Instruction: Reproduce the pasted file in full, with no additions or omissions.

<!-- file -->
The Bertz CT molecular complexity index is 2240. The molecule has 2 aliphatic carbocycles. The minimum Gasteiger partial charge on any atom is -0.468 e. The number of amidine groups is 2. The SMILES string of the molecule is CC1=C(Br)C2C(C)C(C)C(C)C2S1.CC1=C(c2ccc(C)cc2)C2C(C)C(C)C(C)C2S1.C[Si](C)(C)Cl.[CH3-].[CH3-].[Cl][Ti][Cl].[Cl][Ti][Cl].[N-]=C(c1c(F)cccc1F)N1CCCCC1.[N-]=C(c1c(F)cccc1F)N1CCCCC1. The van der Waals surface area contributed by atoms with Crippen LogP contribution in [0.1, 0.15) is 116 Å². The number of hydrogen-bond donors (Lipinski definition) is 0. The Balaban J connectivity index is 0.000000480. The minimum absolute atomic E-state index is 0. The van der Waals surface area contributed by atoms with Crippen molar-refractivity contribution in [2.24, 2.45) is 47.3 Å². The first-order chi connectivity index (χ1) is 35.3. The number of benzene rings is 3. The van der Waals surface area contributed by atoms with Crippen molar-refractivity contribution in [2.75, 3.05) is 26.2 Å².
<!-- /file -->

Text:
The Bertz CT molecular complexity index is 2240. The molecule has 2 aliphatic carbocycles. The minimum Gasteiger partial charge on any atom is -0.468 e. The number of amidine groups is 2. The SMILES string of the molecule is CC1=C(Br)C2C(C)C(C)C(C)C2S1.CC1=C(c2ccc(C)cc2)C2C(C)C(C)C(C)C2S1.C[Si](C)(C)Cl.[CH3-].[CH3-].[Cl][Ti][Cl].[Cl][Ti][Cl].[N-]=C(c1c(F)cccc1F)N1CCCCC1.[N-]=C(c1c(F)cccc1F)N1CCCCC1. The van der Waals surface area contributed by atoms with Crippen LogP contribution in [0.1, 0.15) is 116 Å². The number of hydrogen-bond donors (Lipinski definition) is 0. The Balaban J connectivity index is 0.000000480. The minimum absolute atomic E-state index is 0. The van der Waals surface area contributed by atoms with Crippen molar-refractivity contribution in [2.24, 2.45) is 47.3 Å². The first-order chi connectivity index (χ1) is 35.3. The number of benzene rings is 3. The van der Waals surface area contributed by atoms with Crippen molar-refractivity contribution in [2.75, 3.05) is 26.2 Å².